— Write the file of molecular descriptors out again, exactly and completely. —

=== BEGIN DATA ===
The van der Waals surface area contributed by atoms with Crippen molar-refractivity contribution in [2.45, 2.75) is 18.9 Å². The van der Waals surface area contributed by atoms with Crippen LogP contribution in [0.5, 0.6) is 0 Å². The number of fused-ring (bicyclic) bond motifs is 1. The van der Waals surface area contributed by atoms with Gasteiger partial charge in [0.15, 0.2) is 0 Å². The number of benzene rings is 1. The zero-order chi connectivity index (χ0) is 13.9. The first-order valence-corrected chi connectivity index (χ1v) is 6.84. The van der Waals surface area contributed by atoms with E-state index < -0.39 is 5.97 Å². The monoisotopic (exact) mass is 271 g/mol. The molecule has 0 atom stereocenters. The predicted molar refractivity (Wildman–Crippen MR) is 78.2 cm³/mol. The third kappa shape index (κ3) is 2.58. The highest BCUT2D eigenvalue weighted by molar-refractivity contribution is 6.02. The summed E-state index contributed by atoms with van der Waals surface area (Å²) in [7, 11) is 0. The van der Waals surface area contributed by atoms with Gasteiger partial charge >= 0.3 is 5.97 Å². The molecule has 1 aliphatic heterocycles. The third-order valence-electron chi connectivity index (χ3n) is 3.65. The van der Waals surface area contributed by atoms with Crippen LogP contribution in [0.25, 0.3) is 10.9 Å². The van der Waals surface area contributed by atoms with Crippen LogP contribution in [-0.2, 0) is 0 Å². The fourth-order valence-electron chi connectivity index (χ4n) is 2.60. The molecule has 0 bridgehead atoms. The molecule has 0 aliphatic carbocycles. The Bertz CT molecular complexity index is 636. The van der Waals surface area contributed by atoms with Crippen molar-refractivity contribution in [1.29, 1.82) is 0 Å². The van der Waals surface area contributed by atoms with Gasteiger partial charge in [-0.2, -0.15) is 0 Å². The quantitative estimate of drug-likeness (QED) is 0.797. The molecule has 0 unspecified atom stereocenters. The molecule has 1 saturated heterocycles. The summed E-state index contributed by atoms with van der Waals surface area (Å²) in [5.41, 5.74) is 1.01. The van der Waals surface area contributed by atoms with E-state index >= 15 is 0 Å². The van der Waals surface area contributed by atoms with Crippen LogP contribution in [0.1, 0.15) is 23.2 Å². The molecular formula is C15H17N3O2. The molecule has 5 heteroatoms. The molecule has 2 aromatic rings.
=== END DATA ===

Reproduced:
The van der Waals surface area contributed by atoms with Crippen molar-refractivity contribution in [2.45, 2.75) is 18.9 Å². The van der Waals surface area contributed by atoms with Crippen LogP contribution in [0.5, 0.6) is 0 Å². The number of fused-ring (bicyclic) bond motifs is 1. The van der Waals surface area contributed by atoms with Gasteiger partial charge in [0.15, 0.2) is 0 Å². The number of benzene rings is 1. The zero-order chi connectivity index (χ0) is 13.9. The first-order valence-corrected chi connectivity index (χ1v) is 6.84. The van der Waals surface area contributed by atoms with E-state index < -0.39 is 5.97 Å². The monoisotopic (exact) mass is 271 g/mol. The molecule has 0 atom stereocenters. The predicted molar refractivity (Wildman–Crippen MR) is 78.2 cm³/mol. The third kappa shape index (κ3) is 2.58. The highest BCUT2D eigenvalue weighted by molar-refractivity contribution is 6.02. The summed E-state index contributed by atoms with van der Waals surface area (Å²) in [7, 11) is 0. The van der Waals surface area contributed by atoms with Gasteiger partial charge >= 0.3 is 5.97 Å². The molecule has 1 aliphatic heterocycles. The third-order valence-electron chi connectivity index (χ3n) is 3.65. The van der Waals surface area contributed by atoms with Crippen LogP contribution in [0.25, 0.3) is 10.9 Å². The van der Waals surface area contributed by atoms with Crippen LogP contribution in [-0.2, 0) is 0 Å². The fourth-order valence-electron chi connectivity index (χ4n) is 2.60. The molecule has 0 bridgehead atoms. The molecule has 0 aliphatic carbocycles. The Bertz CT molecular complexity index is 636. The van der Waals surface area contributed by atoms with Crippen molar-refractivity contribution in [1.29, 1.82) is 0 Å². The van der Waals surface area contributed by atoms with Gasteiger partial charge in [-0.2, -0.15) is 0 Å². The quantitative estimate of drug-likeness (QED) is 0.797. The molecule has 0 unspecified atom stereocenters. The molecule has 1 saturated heterocycles. The summed E-state index contributed by atoms with van der Waals surface area (Å²) in [5.41, 5.74) is 1.01. The van der Waals surface area contributed by atoms with E-state index >= 15 is 0 Å². The van der Waals surface area contributed by atoms with Crippen LogP contribution in [0.1, 0.15) is 23.2 Å². The molecular formula is C15H17N3O2. The molecule has 5 heteroatoms. The molecule has 2 aromatic rings.